Id. The court held that the evidence did not raise a fact issue regarding the existence of an attorney-client relationship and affirmed the summary judgment motions.

Interesting Note: This case raises an important issue for attorneys who represent closely held businesses and the owners and operators of those businesses. The parties should be careful to properly document who the client is and the scope of the representation. Otherwise, there may be confusion as to whom the attorney owes fiduciary duties.

Certainly, an attorney can represent more than one party; in fact, that is very common. For example, a law firm may represent a shareholder and the company in an asset sale transaction. More commonly, a law firm may represent both spouses in the sale of real property, the leasing of minerals, or in estate planning. See, e.g., Estate of Arlitt v. Paterson, 995 S.W.2d 713, 720–721 (Tex. App.—San Antonio 1999, pet. denied) (an attorney may represent a couple as joint estate planning clients, in which case the attorney will owe a duty to both clients). So, a reasonably prudent attorney should identify who he or she represents and clarify that he or she does not represent a party when the attorney first communicates with a party regarding a legal matter. See Tex. R. Disc. C. 4.03 (“In dealing on behalf of a client with a person who is not represented by counsel, a lawyer shall not state or imply that the lawyer is disinterested. When the lawyer knows or reasonably should know that the unrepresented person misunderstands the lawyer’s role in the matter, the lawyer shall make reasonable efforts to correct the misunderstanding.”). Though not dispositive, a “trier of fact may consider the construction of a relevant rule of professional conduct that is designed for the protection of persons in the claimant’s position as evidence of the standard of care and breach of the standard.” William V. Dorsaneo, Texas Litigation Guide, § 322.02 (Citing Restatement (Third) of Law Governing Lawyers § 52, Comment f).

The downside to an attorney is that an attorney may inadvertently create an attorney-client relationship and be held to fiduciary duties that are not anticipated. To have an attorney-client relationship, there does not have to be a formal agreement. “While it is generally a relationship created by contract, an attorney-client relationship can be implied based on the conduct of the parties.” Sotello v. Stewart, 281 S.W.3d 76, 80-81 (Tex. App.—El Paso 2008, pet. denied) (citing Sutton v. Estate of McCormick, 47 S.W.3d 179, 182 (Tex. App.—Corpus Christi 2001, no pet.) and Mellon Service Co. v. Touche Ross & Co., 17 S.W.3d 432, 437 (Tex. App.—Houston [1st Dist.] 2000, no pet.)). “The attorney-client relationship may be implied if the parties by their conduct manifest an intent to create such a relationship.” Daves v. Commission For Lawyer Discipline, 952 S.W.2d 573, 577 (Tex. App.—Amarillo 1997, pet. denied). For the relationship to be established, “the parties must explicitly or by their conduct manifest an intention to create it. To determine whether there was a meeting of the minds, we use an objective standard examining what the parties said and did and do not look at their subjective states of mind.” Roberts v. Healey, 991 S.W.2d 873, 880 (Tex. App.–Houston [14th Dist.] 1999, pet. denied). “More specifically, an attorney-client relationship can be implied from the attorney’s gratuitous rendition of professional services.” Sotello v. Stewart, 281 S.W.3d at 80-81 (citing Perez v. Kirk & Carrigan, 822 S.W.2d 261, 265 (Tex. App.—Corpus Christi 1991, writ denied)).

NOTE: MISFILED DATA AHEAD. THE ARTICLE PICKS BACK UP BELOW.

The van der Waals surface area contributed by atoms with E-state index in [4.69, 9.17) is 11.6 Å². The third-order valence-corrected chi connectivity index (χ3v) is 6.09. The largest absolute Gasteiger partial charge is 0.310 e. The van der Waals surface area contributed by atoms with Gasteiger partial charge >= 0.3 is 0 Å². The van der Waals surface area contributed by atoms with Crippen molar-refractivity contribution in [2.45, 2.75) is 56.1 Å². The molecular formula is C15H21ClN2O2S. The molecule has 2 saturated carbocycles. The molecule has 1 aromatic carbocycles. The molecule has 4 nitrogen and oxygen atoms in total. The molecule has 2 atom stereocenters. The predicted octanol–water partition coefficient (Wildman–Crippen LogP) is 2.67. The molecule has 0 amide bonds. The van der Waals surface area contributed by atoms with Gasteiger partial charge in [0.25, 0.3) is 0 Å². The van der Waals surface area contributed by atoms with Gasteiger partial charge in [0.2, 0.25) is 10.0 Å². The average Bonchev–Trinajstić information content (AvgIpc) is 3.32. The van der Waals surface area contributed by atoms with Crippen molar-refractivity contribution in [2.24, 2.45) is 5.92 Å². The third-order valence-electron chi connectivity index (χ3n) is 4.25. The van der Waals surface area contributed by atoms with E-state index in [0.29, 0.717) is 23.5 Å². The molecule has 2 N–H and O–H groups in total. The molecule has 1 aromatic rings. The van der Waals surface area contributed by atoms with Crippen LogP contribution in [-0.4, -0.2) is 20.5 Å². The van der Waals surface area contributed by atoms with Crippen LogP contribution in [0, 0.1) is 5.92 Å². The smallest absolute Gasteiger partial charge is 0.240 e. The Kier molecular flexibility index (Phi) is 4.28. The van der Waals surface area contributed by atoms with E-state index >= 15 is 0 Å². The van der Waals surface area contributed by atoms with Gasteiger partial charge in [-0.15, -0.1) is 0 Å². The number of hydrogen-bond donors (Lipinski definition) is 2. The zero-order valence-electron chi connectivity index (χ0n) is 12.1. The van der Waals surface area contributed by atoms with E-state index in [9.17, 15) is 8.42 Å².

It should also be noted that an attorney may be liable for not informing a party that it is not representing the party. Querner v. Rindfuss, 966 S.W.2d 661, 667-68 (Tex. App.—San Antonio 1998, writ denied) (recognizing that an attorney’s advice may give rise to an informal fiduciary duty even when no formal attorney-client relationship is formed). The Querner court stated: